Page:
voter turnout, a question prompted by the fact that the municipal election turnout in 2005 was at


an all
-
time low of just over 16 thousand voters


barely half the municipal voter turnout from a
decade earl
ier.

“I think it’s up to us as politicians to make sure the people’s voices are being heard, that we
need to make you feel confident you’re being listened to,” said Craig Kelley, now serving in his
first term.

City
Councilor

Denise Simmons said, “I believe

voter education should be an ongoing process,
and we should continue to actively engage and invite churches and schools into the process
which will get youngsters more involved.”

“We need to boost programs in the high school and youth centers to get the k
ids involved, we
also need to ask registered voters why they’re not going to
the
polls.

We need to get feedback
from them.

I also ask: why do we always vote on Tuesdays
-

why not vote on Saturdays?

Most
people are very busy, and they can’t always make i
t into the polls during the week,” said Edward
J. Sullivan, who is hoping to continue his family’s 72
-
year tradition of serving the city of
Cambridge.

He joined the race upon his cousin's August resignation.

City
Councilor

Timothy J. Toomey Jr. said, “I s
upport same day voter registrations.

I also want
to change the dynamic of how our election commission is selected and open it up to the other
parties, like the Green and Independent parties.

This may help to infuse some new energy into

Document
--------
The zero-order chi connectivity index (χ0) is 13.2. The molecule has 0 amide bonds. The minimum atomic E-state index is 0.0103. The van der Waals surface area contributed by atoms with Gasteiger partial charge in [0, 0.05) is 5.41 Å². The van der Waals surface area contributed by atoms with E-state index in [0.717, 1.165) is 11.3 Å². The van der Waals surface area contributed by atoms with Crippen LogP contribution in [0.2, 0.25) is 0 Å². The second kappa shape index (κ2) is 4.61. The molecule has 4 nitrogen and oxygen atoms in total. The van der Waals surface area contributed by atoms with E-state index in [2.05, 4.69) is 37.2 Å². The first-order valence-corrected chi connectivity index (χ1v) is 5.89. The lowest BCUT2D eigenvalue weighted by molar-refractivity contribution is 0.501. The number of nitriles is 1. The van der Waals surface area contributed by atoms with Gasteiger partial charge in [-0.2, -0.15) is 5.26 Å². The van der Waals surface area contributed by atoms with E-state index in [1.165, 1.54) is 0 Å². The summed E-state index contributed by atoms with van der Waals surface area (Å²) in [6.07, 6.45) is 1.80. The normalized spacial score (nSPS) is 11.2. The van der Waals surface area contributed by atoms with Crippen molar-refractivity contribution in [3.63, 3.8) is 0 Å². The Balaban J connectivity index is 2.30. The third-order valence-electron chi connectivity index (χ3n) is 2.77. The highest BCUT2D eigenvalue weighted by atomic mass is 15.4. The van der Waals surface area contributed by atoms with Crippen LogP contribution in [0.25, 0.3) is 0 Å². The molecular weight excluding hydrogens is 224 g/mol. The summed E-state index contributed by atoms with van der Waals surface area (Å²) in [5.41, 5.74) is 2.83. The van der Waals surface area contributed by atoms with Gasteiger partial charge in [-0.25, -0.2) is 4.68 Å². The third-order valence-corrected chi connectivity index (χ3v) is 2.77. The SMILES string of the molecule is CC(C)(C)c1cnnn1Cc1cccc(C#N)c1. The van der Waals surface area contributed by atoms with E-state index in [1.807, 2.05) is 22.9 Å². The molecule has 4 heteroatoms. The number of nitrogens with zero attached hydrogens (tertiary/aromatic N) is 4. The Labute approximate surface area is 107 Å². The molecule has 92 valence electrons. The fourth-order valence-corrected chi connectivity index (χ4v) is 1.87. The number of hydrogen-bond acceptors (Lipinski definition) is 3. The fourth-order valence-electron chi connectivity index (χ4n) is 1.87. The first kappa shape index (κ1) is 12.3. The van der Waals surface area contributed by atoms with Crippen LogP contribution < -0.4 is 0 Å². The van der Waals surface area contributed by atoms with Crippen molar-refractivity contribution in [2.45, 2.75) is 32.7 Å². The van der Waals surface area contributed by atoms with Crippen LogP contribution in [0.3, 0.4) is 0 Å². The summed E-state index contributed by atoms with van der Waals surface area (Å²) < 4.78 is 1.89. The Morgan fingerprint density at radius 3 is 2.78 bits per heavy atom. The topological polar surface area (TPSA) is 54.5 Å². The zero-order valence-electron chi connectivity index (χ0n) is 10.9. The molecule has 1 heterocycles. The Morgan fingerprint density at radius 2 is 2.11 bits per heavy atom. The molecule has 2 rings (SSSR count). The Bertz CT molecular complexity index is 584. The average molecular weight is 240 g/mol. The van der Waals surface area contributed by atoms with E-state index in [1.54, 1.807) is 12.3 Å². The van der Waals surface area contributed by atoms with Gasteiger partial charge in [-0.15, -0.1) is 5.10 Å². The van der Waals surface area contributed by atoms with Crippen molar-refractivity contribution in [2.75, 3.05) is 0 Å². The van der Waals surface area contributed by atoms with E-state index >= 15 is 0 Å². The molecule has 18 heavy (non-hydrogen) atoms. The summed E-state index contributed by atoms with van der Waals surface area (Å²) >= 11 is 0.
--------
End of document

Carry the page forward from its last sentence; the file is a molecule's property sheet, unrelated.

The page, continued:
the process.”

Ward

said, “We need to bring something to the table to make our voters vote.

We need to
increase our youth’s awareness of the issues and their involvement in them.

We need to figure
out how to get these messages online to spread the word.”


We have to give p
eople a reason to vote, get them excited about voting.

It comes down to our
outreach programs and being more aggressive with registering new voters.

We have to get in
people’s faces and ask them
-

hey, got a minute for democracy?

We’ve got to engage peo
ple,”
said Brian Murphy.

Challenger Jonathan Janik said, “People feel disconnected with the political process and local
government.

I believe we can do more to show people that what happens in City Hall is
relevant to them.


We need to talk face to face w
ith voters who are staying at home.

Let’s learn
what de
-
motivates voters and what their reasons are for not voting, so we’ll learn more about
how to improve the process and encourage participation across the board.”

As the evening waned, and as their meas
ured opportunities
to

enlighten were quickly expiring,
the candidates responded sporadically to the last query put forth
-

How would you define being
a progressive leader?

Do you believe you’re a progressive leader


and if so, why?

“I embody progressive
leadership.

It’s having the courage to stand up and do the right thing,
and not being afraid to get messy sometimes.

It’s all about showing active leadership in the
community,” said Decker.

“I believe it’s all about accountability, responsibility and tru
thfulness,” said Kevin Moore, another
challenger.

“Being progressive means actions speak
ing

louder than words.

I want to make Cambridge a
laboratory for democracy.

Being progressive means insuring immigrant rights, increasing
affordable housing and commu
nity involvement.


It means instituting green standards and
improving the quality of life in Cambridge,” said Toomey, who is also a state representative for
East Cambridge.



Simmons said, “Being progressive means making things happen in the community.

Bein
g
progressive means involving the public by spreading the word.

I think being progressive means
being proactive, not reactive.”